Finally, make sure there’s enough empty space above the subject’s head, called headspace. There’s nothing more unnatural than a video interview in which the person’s head is cut off at the top. Composing for the perfect amount of headspace will come with practice, so take a few test shots and watch some professional video interviews for guidance and inspiration.

The Technical

Once you’ve composed your shot and your subject is ready to go, you can set your camera and start shooting. Switch your camera to video mode, and set the shutter speed to between 1/30 and 1/60 of a second. Go into your video or movie settings and change the frames per second to 24. Make sure you hit record and regularly check your camera as the interview goes on – many camera models are set to automatically stop recording after 10 minutes, so make sure you keep your eye on that little red circle.

Set up your mic – whether it be on camera, like the Rode VideoMic Pro Compact Shotgun Microphone, or off camera, like Sennheiser ew 100 G3 Wireless System with ME4 Lavalier Mic. Clip on mics are preferable because they can be hidden under a shirt collar and pick up the most direct audio from the subject. On camera mics also pick up great audio, but make sure, if you’re using a shotgun mic, to do the interview in a quiet location with minimal background noise. Even if the shot looks perfect, bad audio or distracting noises can ruin the entire interview.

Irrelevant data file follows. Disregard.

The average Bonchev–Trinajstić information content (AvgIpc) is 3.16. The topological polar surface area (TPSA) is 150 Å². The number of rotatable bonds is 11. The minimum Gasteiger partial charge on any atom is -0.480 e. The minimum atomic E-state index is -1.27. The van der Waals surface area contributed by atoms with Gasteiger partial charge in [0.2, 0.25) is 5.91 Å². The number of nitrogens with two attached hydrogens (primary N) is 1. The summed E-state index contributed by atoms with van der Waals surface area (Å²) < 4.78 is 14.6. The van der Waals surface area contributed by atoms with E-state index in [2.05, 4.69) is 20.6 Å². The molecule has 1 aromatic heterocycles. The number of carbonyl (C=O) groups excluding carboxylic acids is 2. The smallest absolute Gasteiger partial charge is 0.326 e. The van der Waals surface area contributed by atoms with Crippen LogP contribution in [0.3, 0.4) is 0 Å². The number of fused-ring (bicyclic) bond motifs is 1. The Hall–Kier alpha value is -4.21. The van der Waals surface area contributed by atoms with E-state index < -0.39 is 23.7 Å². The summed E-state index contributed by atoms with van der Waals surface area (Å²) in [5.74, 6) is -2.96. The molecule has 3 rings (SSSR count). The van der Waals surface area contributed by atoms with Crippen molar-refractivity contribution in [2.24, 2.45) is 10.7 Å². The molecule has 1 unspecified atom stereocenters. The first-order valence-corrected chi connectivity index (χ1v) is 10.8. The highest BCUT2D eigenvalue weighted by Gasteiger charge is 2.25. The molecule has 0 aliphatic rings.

The Interview

When you start asking questions, it’s important that the subject looks at you, rather than directly into the camera – direct eye contact with the camera can be really uncomfortable for the viewer to watch. Start with easy questions, like asking the subject to introduce themselves with their name, age, job and where they’re from. Many people often feel uncomfortable being recorded on camera, so it’s best to start the interview with lighter content and to save the hard hitting questions for the end.

You also want to give your subject the opportunity to give full answers, so ask open-ended questions, like “What was that like?” or “How did you feel when that happened?” rather than questions that only require yes or no answers. Prompt your subject for anecdotal stories by asking, “Can you tell me about the time you…”

Have your subject wait a second or two after you finish asking the question before they start giving their answer. If you’re talking over each other at any point during the interview, it will be really difficult to edit your own voice out of the video during post processing. Don’t jump in as soon as they’re done talking, either. Awkward silences often prompt people to continue talking, which is great for interviews. The more a person is forced to talk about a subject, the more they’ll generally open up and provide better insight into their own thoughts and feelings on the matter.

It’s also important for the interviewee to restate the question within their answers. If you’re asking about the first time they saw the ocean, ask the subject to start their answer with “The first time I ever saw the ocean, I…” rather than having them launch into a description without context. Restating the question might feel unnatural for the interviewee, but it won’t sound unnatural to the viewer after the interview gets edited together.

The best thing about video interviews is that they require very little equipment compared to a lot of other types of videography. So grab a friend and your camera, and start asking questions – I bet you’ll hear some stories you’ve never heard before.